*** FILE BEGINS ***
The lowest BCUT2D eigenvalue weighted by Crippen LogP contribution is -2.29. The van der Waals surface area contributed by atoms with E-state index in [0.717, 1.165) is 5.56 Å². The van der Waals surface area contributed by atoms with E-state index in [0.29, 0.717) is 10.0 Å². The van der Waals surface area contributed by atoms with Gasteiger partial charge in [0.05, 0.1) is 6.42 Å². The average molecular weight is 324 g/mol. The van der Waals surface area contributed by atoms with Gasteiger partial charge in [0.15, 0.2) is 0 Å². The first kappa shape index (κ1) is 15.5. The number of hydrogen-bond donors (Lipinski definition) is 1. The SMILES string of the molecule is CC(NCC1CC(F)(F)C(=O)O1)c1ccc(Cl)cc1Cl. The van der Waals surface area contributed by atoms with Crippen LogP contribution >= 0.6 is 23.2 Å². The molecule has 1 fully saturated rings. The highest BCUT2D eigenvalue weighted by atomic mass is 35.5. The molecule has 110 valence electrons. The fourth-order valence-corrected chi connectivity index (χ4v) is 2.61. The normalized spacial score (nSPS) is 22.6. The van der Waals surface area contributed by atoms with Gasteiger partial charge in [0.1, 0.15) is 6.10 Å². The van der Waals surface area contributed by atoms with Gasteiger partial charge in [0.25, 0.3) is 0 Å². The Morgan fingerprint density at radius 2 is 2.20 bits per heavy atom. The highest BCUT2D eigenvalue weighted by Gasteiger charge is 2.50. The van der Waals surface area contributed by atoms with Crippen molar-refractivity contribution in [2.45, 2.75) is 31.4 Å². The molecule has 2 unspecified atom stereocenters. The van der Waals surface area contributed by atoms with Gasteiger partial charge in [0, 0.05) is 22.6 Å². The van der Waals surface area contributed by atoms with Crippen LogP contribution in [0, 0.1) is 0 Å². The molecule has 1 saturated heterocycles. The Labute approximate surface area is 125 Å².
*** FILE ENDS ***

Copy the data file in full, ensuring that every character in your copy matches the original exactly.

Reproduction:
The lowest BCUT2D eigenvalue weighted by Crippen LogP contribution is -2.29. The van der Waals surface area contributed by atoms with E-state index in [0.717, 1.165) is 5.56 Å². The van der Waals surface area contributed by atoms with E-state index in [0.29, 0.717) is 10.0 Å². The van der Waals surface area contributed by atoms with Gasteiger partial charge in [0.05, 0.1) is 6.42 Å². The average molecular weight is 324 g/mol. The van der Waals surface area contributed by atoms with Gasteiger partial charge in [0.15, 0.2) is 0 Å². The first kappa shape index (κ1) is 15.5. The number of hydrogen-bond donors (Lipinski definition) is 1. The SMILES string of the molecule is CC(NCC1CC(F)(F)C(=O)O1)c1ccc(Cl)cc1Cl. The van der Waals surface area contributed by atoms with Crippen LogP contribution >= 0.6 is 23.2 Å². The molecule has 1 fully saturated rings. The highest BCUT2D eigenvalue weighted by atomic mass is 35.5. The molecule has 110 valence electrons. The fourth-order valence-corrected chi connectivity index (χ4v) is 2.61. The normalized spacial score (nSPS) is 22.6. The van der Waals surface area contributed by atoms with Gasteiger partial charge in [0.1, 0.15) is 6.10 Å². The van der Waals surface area contributed by atoms with Gasteiger partial charge in [0.25, 0.3) is 0 Å². The Morgan fingerprint density at radius 2 is 2.20 bits per heavy atom. The highest BCUT2D eigenvalue weighted by Gasteiger charge is 2.50. The van der Waals surface area contributed by atoms with Crippen molar-refractivity contribution in [2.45, 2.75) is 31.4 Å². The molecule has 2 unspecified atom stereocenters. The van der Waals surface area contributed by atoms with Gasteiger partial charge in [0, 0.05) is 22.6 Å². The van der Waals surface area contributed by atoms with Crippen LogP contribution in [0, 0.1) is 0 Å². The molecule has 1 saturated heterocycles. The Labute approximate surface area is 125 Å².